after putting a few ml of con H2SO4 in a testtube, I added a few drops of sodium dichromate. my straw color ACE hardware acid turned a smokey red, and yet clear top layer. 1/8" thick. but when I cam back to it a while later I found a bright red opaque line on the side of the tube at solution line. it was bright red and kinda looked like tiny particles of sand. got a pic but not time to put it up. it was a very verry small amount. but clearly visible. and unlike any other sulfate or chromate/dichromate I have seen to this point. so I believe it was indeed chromic anhydride. I tried to fish some out to try a drop of MeOH on it(saw youtube vid w/ CrO3-EtOH = flames). I could feel it crunching as I tried to get it out. but most stuck to the testube wall.

it seems to be produced and if shaken dissolves again. I noticed this bright opaque lipstick colored ppt on initial addition of the dichromate sol. but shook it and turned into a red/rootbeer colored band. may be tiny dispersed crystals. I retried and got the above results. with the red line by not disturbing it.

also from one of my last attempts to ppt the dichromate pissed me off, so I returned it to chromate boiled down(in prep to oxidize again) a bit and left stand for a day while trying to figure it out. came back to BIG LONG bright yellow crystals. sever were 3" long and roughly 2/3 the diameter of a standard pencil. I broke one open see if it was just sodium sulfate coated with a vibrant chromate... but no it was yellow all the way through. I know I had a lot of Na2SO4 in there, but it seems to have formed another complex with the chrome ions. again I have pictures but will have to wait till later today to retrieve them from my phone resize and post.

doesn't seem like it would be feasible to do for small scale with a decent return, and with large scale you have a LOT of hexavalent Cr and con. H2SO4 laying around... but was worth a try. would like to see some large CrO3 some day.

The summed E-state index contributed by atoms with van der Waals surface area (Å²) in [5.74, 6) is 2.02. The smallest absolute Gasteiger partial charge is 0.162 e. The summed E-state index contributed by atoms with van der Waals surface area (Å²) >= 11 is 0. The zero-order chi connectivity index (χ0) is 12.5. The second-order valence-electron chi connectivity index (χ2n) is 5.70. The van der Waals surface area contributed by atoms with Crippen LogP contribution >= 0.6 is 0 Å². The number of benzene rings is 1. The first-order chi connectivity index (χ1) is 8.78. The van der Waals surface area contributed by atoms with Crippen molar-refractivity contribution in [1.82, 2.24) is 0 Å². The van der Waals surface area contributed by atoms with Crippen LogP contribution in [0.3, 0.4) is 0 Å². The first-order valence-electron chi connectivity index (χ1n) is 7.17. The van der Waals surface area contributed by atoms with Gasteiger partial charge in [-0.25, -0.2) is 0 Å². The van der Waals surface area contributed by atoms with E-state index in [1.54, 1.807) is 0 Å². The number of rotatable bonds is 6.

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[*] posted on 17-10-2012 at 09:43


There seems to be an increased interest in the forum recently re Chromium compounds. I have collated the segments I wrote in this thread into a single document and made it available as

http://www.sciencemadness.org/scipics/Chromium%20Revisited.d...

I have not changed the content except for a few typos. Any original errors will still exist (there are always some!). Don’t go copying it for term papers, etc. It may not be academically correct. For amateur use only! Always read several references, not just one…

Regards, Der Alte
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wink.gif posted on 17-10-2012 at 12:08


thank you, a lot of great info
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[*] posted on 17-10-2012 at 12:29


Salmo:

Forget about the Schikorr reaction, it doesn’t happen in those circumstances. But it helps to get the stoichiometries right (here with K instead of Na):

For the oxidation of the chromic hydroxide to chromate:

Cr(OH)3 + 2 KOH + 3/2 H2O2 === > K2CrO4 + 4 H2O

For the conversion of the chromate to dichromate with HCl:

K2CrO4 + HCl === > ½ K2Cr2O7 + KCl + ½ H2O

Overall:

Cr(OH)3 + 2 KOH + HCl + 3/2 H2O2 === > ½ K2Cr2O7 + KCl + 9/2 H2O

So bearing in mind that you’re also alkali oxidising Fe2+ to Fe(OH)3 , estimating how much H2O2 you need isn’t difficult. Use a calculated excess (e.g. 20 % extra) and add to chilled slurry to avoid losing too much H2O2 to simple decomposition. Then simmer the slurry a bit to decompose residual peroxide. Filter to extract chromate.

Interestingly it also shows that if dichromate is the goal, an accompanying K or Na salt is always inevitable.


[Edited on 17-10-2012 by blogfast25]




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[*] posted on 17-10-2012 at 12:46


I'm an idiot :) I didn't see that you (blogfast) merged the two equations in one anyway I think that you are right it is simpler than i thought about the sodium hydroxide, in one two days I will finish my fourth experiment about chromates.. today I finished the dissolution of my 40g fork in sulfuric acid I will post a useless photo in some minutes!

Thank you really much DerAlte really useful document.:)


20121017_143458.jpg - 76kB 20121017_154328.jpg - 122kB

[Edited on 17-10-2012 by Salmo]

[Edited on 17-10-2012 by Salmo]
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[*] posted on 18-10-2012 at 11:52